Cooking as Political Act and Message of Peace

13 Jul 2022

 width=Ksenia Amber, 38, is from Odesa, now one of the crucial locations in the Ukrainian war with Russia. Before the fighting began, she had a restaurant there, Slow Piggy, specializing in international cuisine but using local products. Since February, she has been traveling around Europe, promoting Ukrainian gastronomic culture and organizing dinners to raise funds for World Central Kitchen, which since the conflict started has been supporting families fleeing Ukraine and those left in the country by serving hot meals with the help of local restaurants.

As we sit down together at the Agenzia di Pollenzo, where the evening before she had held a dinner to support the Slow Food network in Ukraine, she wastes little time on small talk and instead starts talking immediately about those difficult first days in February.

“The restaurant was closed for rebranding, and together with my husband and our sous chef I was in Kyiv to teach a class on French cuisine. On February 24, my brother called me and—I still remember him shouting down the phone—told us to get back home because the bombing had started. We fled back to Odesa, driving for 12 hours, instead of the usual four. It was a journey I’ll never forget.”

 width=And so began her own personal resistance, through cooking.

“We couldn’t just sit around doing nothing. Almost immediately I started cooking to help the soldiers and the people in need with a sort of home restaurant, but the supplies quickly ran out. So I decided to leave, not to escape but to be able to do something more: to carry a message to the world and help my community. I first reached a small village just over the Romanian border, then some volunteers organized a transfer to Bucharest, where I received a warm welcome. From there I came to Spain… but in reality I never stop. I’m going around Europe to bring a message of unity and to raise funds for those who have remained… and others.”

The emotion comes all of a sudden.

“All of my large family has stayed in Odesa. My husband is a lawyer and of military age, so he can’t leave. My parents never even considered the possibility. They continue to say that their life is there and that’s not going to change. Even my grandmother, a survivor of the Holocaust when she was a child, still cannot bring herself to believe what is happening, but she is firmly convinced of the need to resist. It is astounding how quickly people get used to terrible things: Now when the alarm sirens sound, they tell me they don’t even go down to the bunkers any more. Luckily they’re doing alright, though obviously I’m scared for them. The people want normality… and I’ve realized—or rather, I’ve strengthened my conviction—that normality comes also from food and the culinary traditions that characterize it. Odesa, in particular, is a melting pot of cultures and customs and it is really powerful to be able to transmit all of this diversity and culture in my dishes.”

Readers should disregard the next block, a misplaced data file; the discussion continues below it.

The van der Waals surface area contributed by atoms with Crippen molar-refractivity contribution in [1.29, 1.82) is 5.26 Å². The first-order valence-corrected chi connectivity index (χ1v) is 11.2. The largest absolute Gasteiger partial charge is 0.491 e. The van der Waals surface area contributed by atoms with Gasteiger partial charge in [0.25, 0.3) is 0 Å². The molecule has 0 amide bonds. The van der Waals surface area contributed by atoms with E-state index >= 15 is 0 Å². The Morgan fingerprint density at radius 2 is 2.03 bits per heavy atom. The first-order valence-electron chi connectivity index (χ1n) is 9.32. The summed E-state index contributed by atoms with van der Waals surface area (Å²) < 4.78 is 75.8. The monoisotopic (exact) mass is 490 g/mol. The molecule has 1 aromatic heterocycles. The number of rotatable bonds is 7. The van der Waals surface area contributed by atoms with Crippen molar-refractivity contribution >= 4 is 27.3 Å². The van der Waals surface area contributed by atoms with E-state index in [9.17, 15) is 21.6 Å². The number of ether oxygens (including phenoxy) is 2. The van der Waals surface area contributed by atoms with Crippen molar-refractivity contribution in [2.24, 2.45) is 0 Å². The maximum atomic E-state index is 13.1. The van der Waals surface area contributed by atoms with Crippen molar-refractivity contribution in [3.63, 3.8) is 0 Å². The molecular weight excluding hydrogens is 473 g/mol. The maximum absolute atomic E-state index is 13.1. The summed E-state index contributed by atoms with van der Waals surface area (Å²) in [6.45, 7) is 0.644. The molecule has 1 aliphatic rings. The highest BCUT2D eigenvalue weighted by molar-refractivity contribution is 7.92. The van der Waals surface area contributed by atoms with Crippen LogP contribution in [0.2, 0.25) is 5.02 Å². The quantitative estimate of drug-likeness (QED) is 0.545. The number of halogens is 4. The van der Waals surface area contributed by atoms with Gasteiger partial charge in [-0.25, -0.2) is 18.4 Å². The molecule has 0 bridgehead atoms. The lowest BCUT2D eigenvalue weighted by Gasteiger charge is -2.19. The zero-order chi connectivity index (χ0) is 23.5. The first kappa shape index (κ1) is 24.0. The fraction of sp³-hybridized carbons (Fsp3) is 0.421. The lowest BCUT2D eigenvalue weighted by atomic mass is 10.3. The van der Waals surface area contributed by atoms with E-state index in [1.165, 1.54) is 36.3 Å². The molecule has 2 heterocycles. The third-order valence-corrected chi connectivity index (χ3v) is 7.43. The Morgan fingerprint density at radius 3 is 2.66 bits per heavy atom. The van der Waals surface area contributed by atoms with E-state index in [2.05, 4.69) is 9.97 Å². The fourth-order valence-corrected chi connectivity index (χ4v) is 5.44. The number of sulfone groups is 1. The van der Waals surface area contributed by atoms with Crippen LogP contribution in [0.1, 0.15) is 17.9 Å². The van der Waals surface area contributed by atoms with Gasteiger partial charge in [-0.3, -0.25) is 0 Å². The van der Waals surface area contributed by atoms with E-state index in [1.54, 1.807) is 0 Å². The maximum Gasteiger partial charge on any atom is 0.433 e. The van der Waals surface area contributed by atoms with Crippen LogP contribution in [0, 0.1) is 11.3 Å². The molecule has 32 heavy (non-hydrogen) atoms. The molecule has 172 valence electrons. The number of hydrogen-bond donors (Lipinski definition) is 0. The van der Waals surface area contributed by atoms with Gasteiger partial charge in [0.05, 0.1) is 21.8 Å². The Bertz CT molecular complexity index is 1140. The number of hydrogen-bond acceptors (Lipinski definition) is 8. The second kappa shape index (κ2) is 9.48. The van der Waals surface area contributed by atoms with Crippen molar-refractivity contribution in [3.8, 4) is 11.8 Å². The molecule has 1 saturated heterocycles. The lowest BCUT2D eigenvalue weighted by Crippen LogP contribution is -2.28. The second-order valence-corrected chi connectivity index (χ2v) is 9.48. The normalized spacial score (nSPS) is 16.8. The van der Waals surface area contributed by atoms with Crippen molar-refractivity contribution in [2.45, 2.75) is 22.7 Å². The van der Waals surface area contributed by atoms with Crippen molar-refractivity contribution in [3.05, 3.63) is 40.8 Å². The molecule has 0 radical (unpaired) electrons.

Ksenia Amber shows how cooking can be a political act.

“The Slow Food Alliance cooks might have very different stories, kitchens and backgrounds, but they all share the commitment to protecting food biodiversity and safeguarding gastronomic knowledge and local cultures. The Alliance is a pact between cooks and producers that can really make a difference, particularly in the reconstruction of my country. Chefs must not back down. I hope that the conflict ends soon. We are of course tired and we want to rebuild, to go back to tasting our traditions with a new consciousness, an awareness of the resistance and pride of an entire people.”


Two Projects to Support Slow Food’s Ukrainian Network

  1. Save Ukrainian Biodiversity – A project to support those who even in times of war have not abandoned their farms and are instead risking their lives in impossible conditions to save the animal breeds, plant varieties and precious techniques that nourish the local community and will feed the future.
  2. Keeping Knowledge Alive To create matching opportunities between Ukrainian Slow Food Community members and their counterparts throughout Europe, thus allowing for refugee farmers and food producers to be hosted by fellow producers to facilitate a meaningful opportunity for learning and exchange. Beekeepers to be matched with beekeepers, cheesemakers with cheesemakers, and so on. We believe this exchange will not only allow for Ukrainian food producers to keep practicing their trades in exile but will be a fruitful exchange of skills: skills which will be vital for the post-war reconstruction of the country.


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